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What many users want to see in 2021
At this time of year, you can see a lot of articles on “design trends” for 20XX. While these articles are fun to scroll through, they serve as inspiration (like Dribbble) rather than a checklist or guide.
I would like to try a different approach. I came up with 4 design “improvements” that (as a user) I would like to see in 2021 (I use the word “improvement” because I can only hope these are not temporary whims).
There are so many types of cursors, and it’s a shame that we are using so few of them. Yes, they are not always visually appealing, but sometimes they are the only visual cue the user gets, especially when color is taken out of the equation.
Medium has a great example of using a forbidden cursor (along with a tooltip) to show that I can’t “like” my own article. The “like” icon is slightly shaded, but as a user I can’t be 100% sure that it is disabled until I see the cursor change.
In addition, the WCAG guidelines state that color alone should not determine which elements are clickable and which are not. Therefore, as accessibility becomes more important, designers will be forced to use more visual cues, including cursors.
Below is my idea for a cursor that would tell users when to left-click.
There is nothing more annoying to the user than extra clicks / presses or extra mouse / finger movement. Let me explain with a few examples:
Isn’t it great when you open a page and can immediately start typing in the first field? Setting the autofocus attribute in HTML5 is not always the most trivial task, but users expect this approach. At the very least, autofocus should be set for pages or dialog boxes that are part of the main user flow.
Placing confirmation alerts right in the middle of the page means that the user will likely need to move the mouse cursor a significant distance to confirm an action. This might be a deliberate solution for destructive actions, but for normal actions it would be better if the alert was as close as possible to the element that caused it. I have come across more and more examples like the one below, but I would have liked to see even more of them.
I have been ordering a lot of food online lately and as such, I am increasingly annoyed by the mobile experience in the browser. Buttons “Order now” you usually have to tap twice, and some of them aren’t even located at the bottom of the screen. Again, this can be technically challenging, but companies need to know how important this is now.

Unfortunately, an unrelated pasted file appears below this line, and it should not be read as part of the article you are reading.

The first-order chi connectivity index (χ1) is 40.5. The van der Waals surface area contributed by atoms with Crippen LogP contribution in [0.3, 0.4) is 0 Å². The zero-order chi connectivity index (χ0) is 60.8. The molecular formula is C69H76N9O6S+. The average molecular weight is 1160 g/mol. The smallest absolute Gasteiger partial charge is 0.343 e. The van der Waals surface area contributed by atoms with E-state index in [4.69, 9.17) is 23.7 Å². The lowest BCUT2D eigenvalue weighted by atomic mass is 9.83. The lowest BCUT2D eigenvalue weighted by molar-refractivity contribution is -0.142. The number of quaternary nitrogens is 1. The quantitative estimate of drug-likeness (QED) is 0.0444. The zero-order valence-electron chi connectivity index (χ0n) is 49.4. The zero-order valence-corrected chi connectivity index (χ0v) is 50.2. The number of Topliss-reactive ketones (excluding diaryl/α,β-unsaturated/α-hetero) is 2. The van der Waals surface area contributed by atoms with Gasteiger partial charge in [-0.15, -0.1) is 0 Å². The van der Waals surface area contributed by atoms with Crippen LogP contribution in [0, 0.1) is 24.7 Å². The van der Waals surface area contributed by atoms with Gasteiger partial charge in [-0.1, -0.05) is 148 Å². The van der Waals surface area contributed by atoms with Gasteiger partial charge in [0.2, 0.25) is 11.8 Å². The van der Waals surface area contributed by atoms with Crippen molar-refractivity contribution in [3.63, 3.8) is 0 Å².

Another example is a keyboard that hides the “Log in“. Slack demonstrates the right approach by ensuring that the “Continue“Will always be clickable.
Some designers or developers might argue, “But there is a button “go“and that’s enough, ”but I think that’s a pretty lazy excuse. In addition, the text on the blue button may not always make sense, as in this situation.
I am annoyed by inconsistent wording, as I wrote earlier in last year’s article about “Remove” and “Delete”. Here’s a short list of examples that will catch the eye of regular users:
Standardizing an out-of-the-box interface is definitely a big task if you do it all at once, but if you apply it initially to future projects, it actually saves you time – since you don’t have to come up with words and terms along the way. Of course, this will temporarily make some parts of your application inconsistent, but it’s better than not fixing them at all.
Forms are annoying on their own, so displaying all letters in the zip code field might be the last straw for some users. These articles provide good tips for optimizing forms in web applications, but they can be applied to native mobile applications as well – just make sure the optimal keyboard attribute is bound to each field.
I have made it a rule not to take ideas from the interface design process. These wishes came from my daily use of apps and websites, or were suggested to me by my non-designer friends. Hopefully this list will help make your users happier in 2021.